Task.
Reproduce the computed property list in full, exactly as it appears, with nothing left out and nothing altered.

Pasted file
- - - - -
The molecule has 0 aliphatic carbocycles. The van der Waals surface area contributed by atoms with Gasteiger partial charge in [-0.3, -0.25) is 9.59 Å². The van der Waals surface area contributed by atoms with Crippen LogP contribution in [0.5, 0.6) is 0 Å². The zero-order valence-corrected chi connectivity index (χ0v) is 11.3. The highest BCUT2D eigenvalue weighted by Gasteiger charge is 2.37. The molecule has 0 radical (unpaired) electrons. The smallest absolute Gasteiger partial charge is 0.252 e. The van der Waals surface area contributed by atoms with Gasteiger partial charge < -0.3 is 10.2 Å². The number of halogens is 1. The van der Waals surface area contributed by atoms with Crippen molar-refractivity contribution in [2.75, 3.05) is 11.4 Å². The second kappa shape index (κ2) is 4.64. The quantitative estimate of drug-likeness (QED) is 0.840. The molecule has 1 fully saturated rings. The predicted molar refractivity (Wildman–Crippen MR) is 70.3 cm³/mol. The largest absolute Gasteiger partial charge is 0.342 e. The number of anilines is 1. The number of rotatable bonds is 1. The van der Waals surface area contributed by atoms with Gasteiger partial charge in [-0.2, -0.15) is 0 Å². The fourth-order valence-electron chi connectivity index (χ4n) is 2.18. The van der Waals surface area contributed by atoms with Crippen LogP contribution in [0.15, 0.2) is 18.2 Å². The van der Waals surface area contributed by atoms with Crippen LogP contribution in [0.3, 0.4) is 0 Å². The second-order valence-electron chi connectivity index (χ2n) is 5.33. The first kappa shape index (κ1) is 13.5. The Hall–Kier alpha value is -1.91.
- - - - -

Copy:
The molecule has 0 aliphatic carbocycles. The van der Waals surface area contributed by atoms with Gasteiger partial charge in [-0.3, -0.25) is 9.59 Å². The van der Waals surface area contributed by atoms with Crippen LogP contribution in [0.5, 0.6) is 0 Å². The zero-order valence-corrected chi connectivity index (χ0v) is 11.3. The highest BCUT2D eigenvalue weighted by Gasteiger charge is 2.37. The molecule has 0 radical (unpaired) electrons. The smallest absolute Gasteiger partial charge is 0.252 e. The van der Waals surface area contributed by atoms with Gasteiger partial charge < -0.3 is 10.2 Å². The number of halogens is 1. The van der Waals surface area contributed by atoms with Crippen molar-refractivity contribution in [2.75, 3.05) is 11.4 Å². The second kappa shape index (κ2) is 4.64. The quantitative estimate of drug-likeness (QED) is 0.840. The molecule has 1 fully saturated rings. The predicted molar refractivity (Wildman–Crippen MR) is 70.3 cm³/mol. The largest absolute Gasteiger partial charge is 0.342 e. The number of anilines is 1. The number of rotatable bonds is 1. The van der Waals surface area contributed by atoms with Gasteiger partial charge in [-0.2, -0.15) is 0 Å². The fourth-order valence-electron chi connectivity index (χ4n) is 2.18. The van der Waals surface area contributed by atoms with Crippen LogP contribution in [0.15, 0.2) is 18.2 Å². The van der Waals surface area contributed by atoms with Crippen LogP contribution in [0.3, 0.4) is 0 Å². The second-order valence-electron chi connectivity index (χ2n) is 5.33. The first kappa shape index (κ1) is 13.5. The Hall–Kier alpha value is -1.91.